Join us as we welcome award winning Swedish author Linnea Axelsson to speak to us about her new book Ædnan (on sale January 9th) on Wednesday January 31st at 6:30pm at Titcomb's Bookshop.
This is a free event, but registration is required and space is limited. Registration can be completed HERE or by calling the store at 508-888-2331.
Books will be for sale at the event, and Axelsson will sign them after her presentation. Those who are unable to attend the event may order signed copies below by writing "signed copy" in the order comments, or by calling 508-888-2331.
ABOUT THE BOOK
"Crystalline prose that reads like poetry and myth at once. There are intricate layers of beauty and meaning here in sparse clusters across a vast new landscape as I've never read before. The music of this book is old, and it is new, and it is old."-- Tommy Orange, author of Wandering Stars
" Aednan is a soul-gripping and enthralling journey into what it feels like to be othered in your own land. Through powerful poetic prose, Axelsson offers us a profound invitation into understanding what it means to be deeply intertwined with nature. It takes raw talent to build deeply fleshed out worlds and deep characters with sparse poetry. Reading Aednan was an immerse privilege, one I indulged in with utmost reverence." --Lola Akinmade Åkerström, international bestselling author of In Every Mirror She's Black
"An epic poem, much honored in Sweden since its publication in 2018, that charts the fortunes of a Sámi community against opposing nationalisms... A sharp-edged tale in verse of colonial suppression, resistance, and survival." --Kirkus Reviews (starred review)
The winner of Sweden’s most prestigious literary award makes her American debut with an epic, multigenerational novel-in-verse about two Sámi families and their quest to stay together across a century of migration, violence, and colonial trauma.
In Northern Sámi, the word Ædnan means the land, the earth, and my mother. These are all crucial forces within the lives of the Indigenous families that animate this groundbreaking book: an astonishing verse novel that chronicles a hundred years of change: a book that will one day stand alongside Halldór Laxness’s Independent People and Sigrid Undset’s Kristin Lavransdatter as an essential Scandinavian epic.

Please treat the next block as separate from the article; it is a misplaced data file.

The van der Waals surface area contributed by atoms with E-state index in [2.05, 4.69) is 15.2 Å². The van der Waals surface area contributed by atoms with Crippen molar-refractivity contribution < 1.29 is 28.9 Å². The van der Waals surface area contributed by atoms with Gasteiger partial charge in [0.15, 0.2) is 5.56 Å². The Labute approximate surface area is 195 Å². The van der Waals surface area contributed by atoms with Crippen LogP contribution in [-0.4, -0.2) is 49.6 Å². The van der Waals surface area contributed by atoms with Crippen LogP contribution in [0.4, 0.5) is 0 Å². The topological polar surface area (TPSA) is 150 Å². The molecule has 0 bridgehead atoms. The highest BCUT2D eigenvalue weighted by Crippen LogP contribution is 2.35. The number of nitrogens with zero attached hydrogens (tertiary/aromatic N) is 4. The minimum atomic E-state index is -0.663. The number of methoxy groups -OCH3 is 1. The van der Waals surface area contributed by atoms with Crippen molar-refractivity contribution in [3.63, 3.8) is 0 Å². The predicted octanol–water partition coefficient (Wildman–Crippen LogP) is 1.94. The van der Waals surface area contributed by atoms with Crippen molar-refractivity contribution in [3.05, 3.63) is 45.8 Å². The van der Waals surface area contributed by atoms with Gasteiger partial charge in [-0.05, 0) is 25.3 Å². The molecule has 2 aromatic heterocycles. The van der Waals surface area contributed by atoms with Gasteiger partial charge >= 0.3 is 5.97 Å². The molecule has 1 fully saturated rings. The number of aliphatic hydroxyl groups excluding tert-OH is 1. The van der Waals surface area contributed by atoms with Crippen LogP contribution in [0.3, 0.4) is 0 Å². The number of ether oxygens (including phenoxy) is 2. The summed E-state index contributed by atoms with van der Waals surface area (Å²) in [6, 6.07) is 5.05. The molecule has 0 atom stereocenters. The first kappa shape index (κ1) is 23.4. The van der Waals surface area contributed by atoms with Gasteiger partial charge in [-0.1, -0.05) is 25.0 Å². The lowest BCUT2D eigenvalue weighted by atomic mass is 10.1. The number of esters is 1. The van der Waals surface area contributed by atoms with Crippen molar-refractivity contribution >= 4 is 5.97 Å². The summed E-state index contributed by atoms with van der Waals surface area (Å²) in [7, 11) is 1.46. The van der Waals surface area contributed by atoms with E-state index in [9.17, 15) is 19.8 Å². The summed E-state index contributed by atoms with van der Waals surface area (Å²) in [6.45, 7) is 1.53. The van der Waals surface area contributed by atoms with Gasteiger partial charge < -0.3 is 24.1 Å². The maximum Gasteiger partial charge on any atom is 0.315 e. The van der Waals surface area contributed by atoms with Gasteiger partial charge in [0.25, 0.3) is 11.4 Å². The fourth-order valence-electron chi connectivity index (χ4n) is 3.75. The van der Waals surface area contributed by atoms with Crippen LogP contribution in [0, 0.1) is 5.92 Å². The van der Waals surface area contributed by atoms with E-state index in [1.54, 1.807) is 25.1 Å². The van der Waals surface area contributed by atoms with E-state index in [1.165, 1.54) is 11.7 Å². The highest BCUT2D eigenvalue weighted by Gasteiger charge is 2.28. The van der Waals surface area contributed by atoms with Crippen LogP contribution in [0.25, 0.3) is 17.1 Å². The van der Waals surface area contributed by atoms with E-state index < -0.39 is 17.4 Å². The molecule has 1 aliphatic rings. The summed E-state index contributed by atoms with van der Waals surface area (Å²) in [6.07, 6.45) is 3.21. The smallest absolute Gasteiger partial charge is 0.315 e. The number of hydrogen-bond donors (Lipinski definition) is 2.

The tale begins in the 1910s, as Ristin and her family migrate their herd of reindeer to summer grounds. Along the way, forced to separate due to the newly formed border between Sweden and Norway, Ristin loses one of her sons in the aftermath of an accident, a grief that will ripple across the rest of the book. In the wake of this tragedy, Ristin struggles to manage what’s left of her family and her community.
In the 1970s, Lise, as part of a new generation of Sámi grappling with questions of identity and inheritance, reflects on her traumatic childhood, when she was forced to leave her parents and was placed in a Nomad School to be stripped of the language of her ancestors. Finally, in the 2010s we meet Lise’s daughter, Sandra, an embodiment of Indigenous resilience, an activist fighting for reparations in a highly publicized land rights trial, in a time when the Sámi language is all but lost.
Weaving together the voices of half a dozen characters, from elders to young people unsure of their heritage, Axelsson has created a moving family saga around the consequences of colonial settlement. Ædnan is a powerful reminder of how durable language can be, even when it is borrowed, especially when it has to hold what no longer remains. “I was the weight / in the stone you brought / back from the coast // to place on / my grave,” one character says to another from beyond the grave. “And I flew above / the boat calling / to you all: // There will be rain / there will be rain.”
ABOUT THE AUTHOR
LINNEA AXELSSON is a Sámi-Swedish writer, born in the province of North Bothnia in Sweden. In 2018, she was awarded the August Prize for this book. She lives in Stockholm, Sweden. Linnea’s US tour is being implemented with the assistance of a grant from the Swedish Arts Council.